Believing in God When Our Rationality Fails Us
One of causes and symptoms of spiritually discouragement in our inner lives is when we start to equate our questions and doubts in life for unbelief. This is a false equation! As Christians we are not able to fully see eternal things perfectly. The truth is we see our future through a fog. We can see the road signs that lead us forward, but we must accept the fact that our rational minds are limited. We are finite. We can’t know everything. We will never know all the answers of life. If we did have all the answers, we would be God. The Bible does not contain all the specific answers of life and eternity, but it does contain all the essential truths that we need to know about God, his salvation in Jesus Christ, and how we are to live in faith and trust.
As a result, as Christians we will always have questions and doubts about things, but this is quite different than biblical unbelief. Because all of our questions can never be answered, we can unfortunately start to wonder whether God even exists when we are spiritually weak. But in the end, the truth is we are not God. So we have to trust God with our questions and doubts, without spiraling down into unbelief. Again, simply because we have questions or doubts does not mean we are skeptics or unbelievers. Unbelief is the intentional rejection of the revealed truths of God and his love for us in Jesus Christ. We are finite believers in an infinite God who alone holds all the answers of life and eternity. And it is in him that we trust.
(1 Corinthians 12:12) For now we see only a blurry reflection of ourselves, as in a bronze mirror, but then (at the second coming of Christ), we will see God face to face. Now we now know in part, but then we will have full knowledge, for we will be fully known by God.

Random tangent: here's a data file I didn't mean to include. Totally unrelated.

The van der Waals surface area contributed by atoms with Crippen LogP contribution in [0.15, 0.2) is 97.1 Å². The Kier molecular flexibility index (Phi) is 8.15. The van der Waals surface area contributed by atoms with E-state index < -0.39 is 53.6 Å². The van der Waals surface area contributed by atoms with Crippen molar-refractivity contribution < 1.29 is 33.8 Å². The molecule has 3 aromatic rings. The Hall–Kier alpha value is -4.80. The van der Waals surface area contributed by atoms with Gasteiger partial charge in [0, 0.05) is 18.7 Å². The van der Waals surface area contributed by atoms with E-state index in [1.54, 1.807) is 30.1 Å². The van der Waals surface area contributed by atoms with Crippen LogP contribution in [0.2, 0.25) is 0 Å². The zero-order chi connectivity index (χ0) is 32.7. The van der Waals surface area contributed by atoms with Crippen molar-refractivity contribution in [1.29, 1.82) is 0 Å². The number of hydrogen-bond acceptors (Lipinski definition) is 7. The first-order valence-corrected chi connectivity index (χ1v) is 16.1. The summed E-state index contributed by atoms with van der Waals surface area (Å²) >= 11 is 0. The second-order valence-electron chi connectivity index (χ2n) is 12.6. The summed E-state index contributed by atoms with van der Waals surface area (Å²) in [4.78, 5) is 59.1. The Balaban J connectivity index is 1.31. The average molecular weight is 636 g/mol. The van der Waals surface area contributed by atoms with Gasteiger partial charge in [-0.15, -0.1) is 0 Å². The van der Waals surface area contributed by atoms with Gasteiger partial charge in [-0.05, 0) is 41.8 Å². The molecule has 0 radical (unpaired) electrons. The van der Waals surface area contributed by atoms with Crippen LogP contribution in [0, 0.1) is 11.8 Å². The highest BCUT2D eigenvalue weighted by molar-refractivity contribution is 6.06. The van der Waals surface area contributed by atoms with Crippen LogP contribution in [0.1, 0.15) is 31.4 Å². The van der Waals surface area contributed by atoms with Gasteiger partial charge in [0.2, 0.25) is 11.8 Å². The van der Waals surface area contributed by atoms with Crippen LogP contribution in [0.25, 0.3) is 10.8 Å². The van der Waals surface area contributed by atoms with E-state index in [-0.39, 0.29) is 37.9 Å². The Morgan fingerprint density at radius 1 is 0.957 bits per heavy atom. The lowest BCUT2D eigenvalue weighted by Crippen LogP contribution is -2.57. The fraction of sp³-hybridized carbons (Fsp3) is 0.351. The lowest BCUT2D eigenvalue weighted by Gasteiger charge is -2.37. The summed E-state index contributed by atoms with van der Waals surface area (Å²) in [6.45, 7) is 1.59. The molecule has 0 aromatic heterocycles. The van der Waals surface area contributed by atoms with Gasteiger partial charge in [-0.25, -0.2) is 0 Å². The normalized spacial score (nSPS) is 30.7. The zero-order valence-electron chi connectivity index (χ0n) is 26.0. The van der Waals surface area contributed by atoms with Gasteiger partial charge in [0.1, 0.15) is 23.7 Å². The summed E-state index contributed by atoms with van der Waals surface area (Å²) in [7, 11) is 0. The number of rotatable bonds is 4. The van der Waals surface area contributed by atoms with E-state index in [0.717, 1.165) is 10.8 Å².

Having the answers is not essential to living. What is essential is the sense of God’s presence during dark seasons of questioning—Ravi Zacharias.
Faith does not eliminate questions. But faith knows where to take them—Elisabeth Elliot.
The way of Jesus cannot be imposed or mapped—it requires an active participation in following Jesus as he leads us through sometimes strange and unfamiliar territory, in circumstances that become clear only in the hesitations and questionings, in the pauses and reflections where we engage in prayerful conversation with one another and with him—Eugene Peterson.
Jesus didn’t come to tell us the answers to the questions of life, he came to be the answer–—Timothy Keller.
I don’t fear the questions any more. I know that they are all part of the process of coming to union with God and refusing to make an idol of anything less-—Joan Chittister.
All Christian language about the future is a set of signposts pointing into a mist—-N.T. Wright.